Pettis Norman

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Pettis Norman
No. 84, 88
Position:Tight end
Personal information
Born: (1939-01-04) January 4, 1939 (age 84)
Lincolnton, Georgia, U.S.
Height:6 ft 3 in (1.91 m)
Weight:222 lb (101 kg)
Career information
High school:West Charlotte (NC)
College:Johnson C. Smith
AFL Draft:1962 / Round: 16 / Pick: 123
Career history
Career highlights and awards
Career NFL statistics
Player stats at · PFR

Pettis Burch Norman is a former professional American football tight end in the National Football League for the Dallas Cowboys and the San Diego Chargers. He played college football at Johnson C. Smith University.

Early years[edit]

Norman was born in Lincolnton, Georgia on January 4, 1939[1] to Fessor and Elease "Eloise" Norman (née Booker) as the youngest of ten children.[2] He was ten years old when his father died, and his family moved to Charlotte, North Carolina. He attended Biddlesville Elementary School, Northwest Junior High, and West Charlotte High School, where he made the team in his junior season and became a standout starter in his final year. He enlisted in the Air Force but was granted a release before attending boot camp due to a football scholarship offer from Johnson C. Smith University, a Historically Black University, by then coach Eddie McGirt, without ever having seen him play.[3][4]

He was named the starter and team MVP at split end as a freshman.[5] He was a two-way player and became a two-time All-CIAA selection. As a senior he had a game with 5 receptions for 133 yards, 2 touchdowns and was credited with 14 tackles. Norman also lettered in track and field, once posting a 9.7 seconds 100-yard dash.

Professional career[edit]

Dallas Cowboys[edit]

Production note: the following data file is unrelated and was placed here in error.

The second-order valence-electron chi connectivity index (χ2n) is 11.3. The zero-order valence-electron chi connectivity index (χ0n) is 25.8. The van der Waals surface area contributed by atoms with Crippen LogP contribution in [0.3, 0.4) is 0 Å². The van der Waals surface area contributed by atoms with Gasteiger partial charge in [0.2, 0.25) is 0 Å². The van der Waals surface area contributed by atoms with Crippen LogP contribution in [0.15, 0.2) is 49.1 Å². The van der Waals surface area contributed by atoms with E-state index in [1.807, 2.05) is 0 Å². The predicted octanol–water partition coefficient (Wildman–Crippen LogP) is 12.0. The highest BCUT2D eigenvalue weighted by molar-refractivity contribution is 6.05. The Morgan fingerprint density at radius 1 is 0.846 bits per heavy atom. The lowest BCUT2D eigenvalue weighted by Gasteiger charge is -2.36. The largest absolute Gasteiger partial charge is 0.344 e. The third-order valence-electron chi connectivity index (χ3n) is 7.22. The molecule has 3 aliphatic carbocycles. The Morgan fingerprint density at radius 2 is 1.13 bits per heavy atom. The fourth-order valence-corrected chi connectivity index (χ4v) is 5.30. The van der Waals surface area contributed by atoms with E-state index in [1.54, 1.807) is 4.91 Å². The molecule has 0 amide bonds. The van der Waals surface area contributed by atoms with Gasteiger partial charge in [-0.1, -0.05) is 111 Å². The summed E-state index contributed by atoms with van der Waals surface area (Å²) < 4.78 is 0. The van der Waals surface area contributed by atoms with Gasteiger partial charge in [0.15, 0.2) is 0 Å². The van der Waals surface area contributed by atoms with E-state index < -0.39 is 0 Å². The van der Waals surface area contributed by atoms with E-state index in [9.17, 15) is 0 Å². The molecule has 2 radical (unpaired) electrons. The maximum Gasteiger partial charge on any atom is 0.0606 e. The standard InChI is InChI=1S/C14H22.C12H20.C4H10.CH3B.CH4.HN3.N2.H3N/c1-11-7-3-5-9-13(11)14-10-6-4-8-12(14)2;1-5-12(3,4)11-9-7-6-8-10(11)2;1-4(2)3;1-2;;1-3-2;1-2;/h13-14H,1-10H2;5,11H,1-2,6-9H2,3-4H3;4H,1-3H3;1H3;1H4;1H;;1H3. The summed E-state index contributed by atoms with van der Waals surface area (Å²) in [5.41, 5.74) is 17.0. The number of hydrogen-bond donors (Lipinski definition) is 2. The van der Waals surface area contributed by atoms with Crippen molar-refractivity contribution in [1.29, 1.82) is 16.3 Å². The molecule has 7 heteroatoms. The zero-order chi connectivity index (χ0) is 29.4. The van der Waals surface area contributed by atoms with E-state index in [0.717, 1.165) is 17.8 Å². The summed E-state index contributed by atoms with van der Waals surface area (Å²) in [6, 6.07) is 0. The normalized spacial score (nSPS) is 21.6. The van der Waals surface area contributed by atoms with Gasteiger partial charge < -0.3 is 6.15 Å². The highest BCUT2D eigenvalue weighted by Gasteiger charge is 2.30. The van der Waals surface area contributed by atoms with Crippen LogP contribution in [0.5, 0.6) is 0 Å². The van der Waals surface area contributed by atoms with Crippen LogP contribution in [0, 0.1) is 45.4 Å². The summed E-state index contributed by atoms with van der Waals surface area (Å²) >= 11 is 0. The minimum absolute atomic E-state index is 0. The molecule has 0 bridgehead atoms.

Norman was selected by the Dallas Texans in the 16th round (123rd overall) of the 1962 AFL Draft, but wasn't chosen in the NFL Draft due to the Texans spreading rumors that they had already signed him to a contract. This situation influenced him to join the Dallas Cowboys in 1962 as an undrafted free agent.[6][7] He was used mostly on special teams during his first two seasons and wore #84 throughout his Dallas Cowboys career.[8][9][10]

In 1963, he was initially used as a split end and started 6 games, before being moved to tight end because he excelled in blocking. The next year, he became a full-time starter and manned the Cowboys tight end position for nearly a decade. In 1965 and 1966, Norman split the tight end job with Franklin Clarke.

He played in the 1967 NFL Championship Game, often referred to as the "Ice Bowl."[11] against the Green Bay Packers at Lambeau Field in sub-zero temperatures.[12][13] The Dallas Cowboys lost 21–17 in the last minutes of the game, due in large part to Bart Starr's quarterback sneak play.[14]

When Ditka joined the Cowboys in 1969 after having been a 4 time All-Pro tight end with the Chicago Bears, Norman remained the starter, but split playing time with Ditka to provide great blocking and leadership along the offensive line.

Norman also started in Super Bowl V, which was a loss to the Baltimore Colts.[15] The sports announcer Jack Buck during his two-year stint covering the Cowboys, famously referred to him on the air as Norman Pettis, prompting Blackie Sherrod, a sportswriter in Dallas, to write: "Dallas fans are tired of Pettis Norman constantly being referred to as Norman Pettis by broadcaster Buck Jack."[16][17][18][19][20][21]

After trading Lance Rentzel, the Cowboys replaced Norman with future hall of famer Lance Alworth and Norman was sent to the San Diego Chargers as part of the "Bambi trade" in May 1971, that also involved Ron East and Tony Liscio.[22]

San Diego Chargers[edit]

In his first season with the San Diego Chargers, Norman was named the starter at tight end and had a career-high 27 catches for 358 yards. He played with the Chargers until he retired after the 1973 season because of a degenerative knee condition, having played 12 years and 162 games, receiving 183 passes for 2,492 yards and 15 touchdowns.[23]